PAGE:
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Published: 19 March 2007

Preliminary data. Coalition Party victorious in elections, Centre Party stayed the biggest party in the Parliamentary elections 2007*

Correction to the statistical release on Parliamentary elections 2007 dated 19 March 2007. The year scale in Figure 2* has been corrected.

Support for the three major parties was on an even level. Their order did, however, change when compared with four years previously.

The Coalition Party was the biggest winner in these elections when compared with the previous Parliamentary elections. Its support increased the most of all parties, by 3.6 percentage points, and it received 22.3 per cent of all votes in the country, which made the Coalition Party the second largest party. The number of votes cast for the Coalition Party gave it 10 additional seats in Parliament. In total, the Coalition Party got 50 seats in Parliament and 616,519 votes in the whole country, which is nearly 99,000 votes more than in 2003.

The Centre Party kept its position as the biggest party. It got 23.1 per cent of all the votes cast. When compared with the previous Parliamentary elections, its support went down by 1.6 percentage points. The Centre Party got 693,990 votes and 51 MPs into Parliament. Its number of seats went down by four when compared with the results of 2003. The Centre Party got 23,500 more votes than the Coalition Party.

The Social Democrats suffered a defeat in these elections and fell to the third position among the big parties. The Social democrats got 21.4 per cent of the votes, and lost support by 3.1 percentage points. It lost 8 seats in Parliament. The Social democrats got 593,608 votes, which is nearly 90,000 votes down from the previous elections.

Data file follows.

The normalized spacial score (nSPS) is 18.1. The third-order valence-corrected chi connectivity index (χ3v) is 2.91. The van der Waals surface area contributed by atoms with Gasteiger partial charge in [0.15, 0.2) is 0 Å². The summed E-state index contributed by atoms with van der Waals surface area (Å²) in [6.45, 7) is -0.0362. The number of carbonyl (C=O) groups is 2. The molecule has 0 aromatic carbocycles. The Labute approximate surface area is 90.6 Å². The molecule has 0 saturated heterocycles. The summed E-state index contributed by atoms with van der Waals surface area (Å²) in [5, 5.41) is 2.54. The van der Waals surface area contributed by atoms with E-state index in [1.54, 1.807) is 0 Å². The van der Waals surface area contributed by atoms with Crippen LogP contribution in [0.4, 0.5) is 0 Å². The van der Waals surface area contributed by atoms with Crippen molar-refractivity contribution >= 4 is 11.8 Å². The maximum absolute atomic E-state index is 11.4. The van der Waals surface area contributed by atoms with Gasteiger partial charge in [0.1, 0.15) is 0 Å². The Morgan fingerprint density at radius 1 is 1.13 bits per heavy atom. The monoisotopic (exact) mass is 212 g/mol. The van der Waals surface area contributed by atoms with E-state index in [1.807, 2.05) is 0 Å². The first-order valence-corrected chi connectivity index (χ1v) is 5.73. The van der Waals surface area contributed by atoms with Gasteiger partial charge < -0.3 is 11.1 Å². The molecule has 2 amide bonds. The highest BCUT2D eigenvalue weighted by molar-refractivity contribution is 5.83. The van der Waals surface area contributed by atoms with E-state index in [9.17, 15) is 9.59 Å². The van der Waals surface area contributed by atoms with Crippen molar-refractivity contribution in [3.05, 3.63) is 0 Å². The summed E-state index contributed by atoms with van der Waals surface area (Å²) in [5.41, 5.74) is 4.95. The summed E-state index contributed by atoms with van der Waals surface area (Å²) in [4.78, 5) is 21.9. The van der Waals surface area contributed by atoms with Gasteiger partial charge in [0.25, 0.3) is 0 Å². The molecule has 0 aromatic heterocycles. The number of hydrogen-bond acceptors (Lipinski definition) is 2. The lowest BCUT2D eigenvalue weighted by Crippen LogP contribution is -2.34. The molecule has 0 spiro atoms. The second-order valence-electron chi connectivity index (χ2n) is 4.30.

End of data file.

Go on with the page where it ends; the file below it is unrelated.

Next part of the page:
Of other parties the True Finns were most successful in these elections and this number of seats went up from three to five. The Green League and the Swedish People's Party also got one additional seat in Parliament each.

Support for parties in Parliamentary elections 2007 and 2003

Support for parties in Parliamentary elections 2007 and 2003

2007 23,1 22,3 21,4 8,8 8,5 4,9 4,5 4,1 2,4
2003 24,7 18,6 24,5 9,9 8,0 5,3 4,6 1,6 2,7

Participation weaker than in the previous elections

The voting percentage of citizens resident in Finland was 67.8, which is 1.9 percentage points lower than in 2003. Participation in elections has remained weak for a long time. Since 1979 the voting percentages have gone down steadily from election to election, but this time the voting percentage was lower than ever before after the 1945 elections.

Voting turnout was the highest in the constituency of Vaasa, where it was 71.5 per cent. Voting turnout was also higher than average in the constituencies of Helsinki and Uusimaa (71.1 per cent).

The total number of persons entitled to vote was 4,292,436. The number of persons entitled to vote resident in Finland was 4,083,549 and the number of persons entitled to vote resident abroad was 208,887. The voting turnout of Finnish citizens resident abroad was traditionally low at 8.5 per cent. Compared to the previous elections it went down by 0.3 percentage points.

Voting turnout1) in Parliamentary elections in 1945 - 2007 (%)

1) As per cent of persons entitled to vote, since 1975 excluding Finnish citizens resident abroad.

Voting turnout1) in Parliamentary elections 1945 - 2007 (%)

Year total
Year total
Finnish citizens
resident abroad
1945 74,9 1975 79,7 7,1
1948 78,2 1979 81,2 6,7
1951 74,6 1983 81,0 6,7
1954 79,9 1987 76,4 5,8
1958 75,0 1991 72,1 5,6
1962 85,1 1995 71,9 6,1
1966 84,9 1999 68,3 6,5
1970 82,2 2003 69,7 8,8
1972 81,4 2007 67,8 8,5

1) As per cent of persons entitled to vote, since 1975 excluding Finnish citizens resident abroad.


Source: Election Statistics, Parliamentary election 2007. Statistics Finland

Inquiries: Mr Jari Tarkoma +358 9 1734 3625,

Director in charge: Ms Marja Tammilehto-Luode


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Appendix tables

Last updated 19.3.2007

Referencing instructions:

Official Statistics of Finland (OSF): Parliamentary elections [e-publication].
ISSN=1799-6279. 2007. Helsinki: Statistics Finland [referred: 24.4.2024].
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